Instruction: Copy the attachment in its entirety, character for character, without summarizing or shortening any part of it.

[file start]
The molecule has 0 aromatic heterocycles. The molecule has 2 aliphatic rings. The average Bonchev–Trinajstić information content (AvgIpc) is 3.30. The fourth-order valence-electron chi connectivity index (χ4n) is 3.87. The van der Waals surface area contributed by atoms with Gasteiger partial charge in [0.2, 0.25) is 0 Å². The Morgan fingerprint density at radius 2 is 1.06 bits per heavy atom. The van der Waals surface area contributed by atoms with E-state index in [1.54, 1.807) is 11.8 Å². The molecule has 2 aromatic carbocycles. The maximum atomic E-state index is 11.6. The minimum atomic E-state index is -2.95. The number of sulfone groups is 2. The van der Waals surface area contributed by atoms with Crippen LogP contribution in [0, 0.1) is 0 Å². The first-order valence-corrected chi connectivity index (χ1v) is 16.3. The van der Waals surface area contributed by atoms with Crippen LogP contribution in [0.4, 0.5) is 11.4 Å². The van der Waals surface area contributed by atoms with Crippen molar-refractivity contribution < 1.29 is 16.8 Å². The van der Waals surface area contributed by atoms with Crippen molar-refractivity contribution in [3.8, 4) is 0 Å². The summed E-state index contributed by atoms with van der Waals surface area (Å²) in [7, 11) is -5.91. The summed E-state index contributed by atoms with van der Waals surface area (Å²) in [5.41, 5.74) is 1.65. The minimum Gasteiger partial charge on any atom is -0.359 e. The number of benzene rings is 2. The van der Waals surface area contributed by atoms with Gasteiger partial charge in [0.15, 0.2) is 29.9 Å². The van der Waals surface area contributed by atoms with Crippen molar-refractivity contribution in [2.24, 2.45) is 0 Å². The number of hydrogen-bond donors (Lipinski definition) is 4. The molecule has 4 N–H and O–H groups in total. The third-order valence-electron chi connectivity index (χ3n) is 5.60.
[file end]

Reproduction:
The molecule has 0 aromatic heterocycles. The molecule has 2 aliphatic rings. The average Bonchev–Trinajstić information content (AvgIpc) is 3.30. The fourth-order valence-electron chi connectivity index (χ4n) is 3.87. The van der Waals surface area contributed by atoms with Gasteiger partial charge in [0.2, 0.25) is 0 Å². The Morgan fingerprint density at radius 2 is 1.06 bits per heavy atom. The van der Waals surface area contributed by atoms with E-state index in [1.54, 1.807) is 11.8 Å². The molecule has 2 aromatic carbocycles. The maximum atomic E-state index is 11.6. The minimum atomic E-state index is -2.95. The number of sulfone groups is 2. The van der Waals surface area contributed by atoms with Crippen LogP contribution in [0, 0.1) is 0 Å². The first-order valence-corrected chi connectivity index (χ1v) is 16.3. The van der Waals surface area contributed by atoms with Crippen LogP contribution in [0.4, 0.5) is 11.4 Å². The van der Waals surface area contributed by atoms with Crippen molar-refractivity contribution < 1.29 is 16.8 Å². The van der Waals surface area contributed by atoms with Crippen molar-refractivity contribution in [3.8, 4) is 0 Å². The summed E-state index contributed by atoms with van der Waals surface area (Å²) in [7, 11) is -5.91. The summed E-state index contributed by atoms with van der Waals surface area (Å²) in [5.41, 5.74) is 1.65. The minimum Gasteiger partial charge on any atom is -0.359 e. The number of benzene rings is 2. The van der Waals surface area contributed by atoms with Gasteiger partial charge in [0.15, 0.2) is 29.9 Å². The van der Waals surface area contributed by atoms with Crippen molar-refractivity contribution in [2.24, 2.45) is 0 Å². The number of hydrogen-bond donors (Lipinski definition) is 4. The molecule has 4 N–H and O–H groups in total. The third-order valence-electron chi connectivity index (χ3n) is 5.60.